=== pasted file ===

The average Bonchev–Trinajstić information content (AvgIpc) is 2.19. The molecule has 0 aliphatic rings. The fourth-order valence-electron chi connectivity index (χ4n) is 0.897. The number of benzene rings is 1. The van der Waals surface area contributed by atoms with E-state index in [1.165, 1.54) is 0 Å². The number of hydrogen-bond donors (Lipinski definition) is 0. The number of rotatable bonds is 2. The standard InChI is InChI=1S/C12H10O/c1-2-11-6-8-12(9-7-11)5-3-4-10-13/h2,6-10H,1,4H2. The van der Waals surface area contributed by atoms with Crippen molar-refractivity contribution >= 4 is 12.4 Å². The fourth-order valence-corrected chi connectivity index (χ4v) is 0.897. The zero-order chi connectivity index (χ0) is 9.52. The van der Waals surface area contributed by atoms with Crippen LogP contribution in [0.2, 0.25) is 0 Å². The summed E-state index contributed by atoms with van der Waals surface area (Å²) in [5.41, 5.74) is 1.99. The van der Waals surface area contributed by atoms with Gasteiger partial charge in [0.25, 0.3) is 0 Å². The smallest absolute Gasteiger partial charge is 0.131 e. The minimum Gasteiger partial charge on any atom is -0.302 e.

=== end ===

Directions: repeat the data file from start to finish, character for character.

The average Bonchev–Trinajstić information content (AvgIpc) is 2.19. The molecule has 0 aliphatic rings. The fourth-order valence-electron chi connectivity index (χ4n) is 0.897. The number of benzene rings is 1. The van der Waals surface area contributed by atoms with E-state index in [1.165, 1.54) is 0 Å². The number of hydrogen-bond donors (Lipinski definition) is 0. The number of rotatable bonds is 2. The standard InChI is InChI=1S/C12H10O/c1-2-11-6-8-12(9-7-11)5-3-4-10-13/h2,6-10H,1,4H2. The van der Waals surface area contributed by atoms with Crippen molar-refractivity contribution >= 4 is 12.4 Å². The fourth-order valence-corrected chi connectivity index (χ4v) is 0.897. The zero-order chi connectivity index (χ0) is 9.52. The van der Waals surface area contributed by atoms with Crippen LogP contribution in [0.2, 0.25) is 0 Å². The summed E-state index contributed by atoms with van der Waals surface area (Å²) in [5.41, 5.74) is 1.99. The van der Waals surface area contributed by atoms with Gasteiger partial charge in [0.25, 0.3) is 0 Å². The smallest absolute Gasteiger partial charge is 0.131 e. The minimum Gasteiger partial charge on any atom is -0.302 e.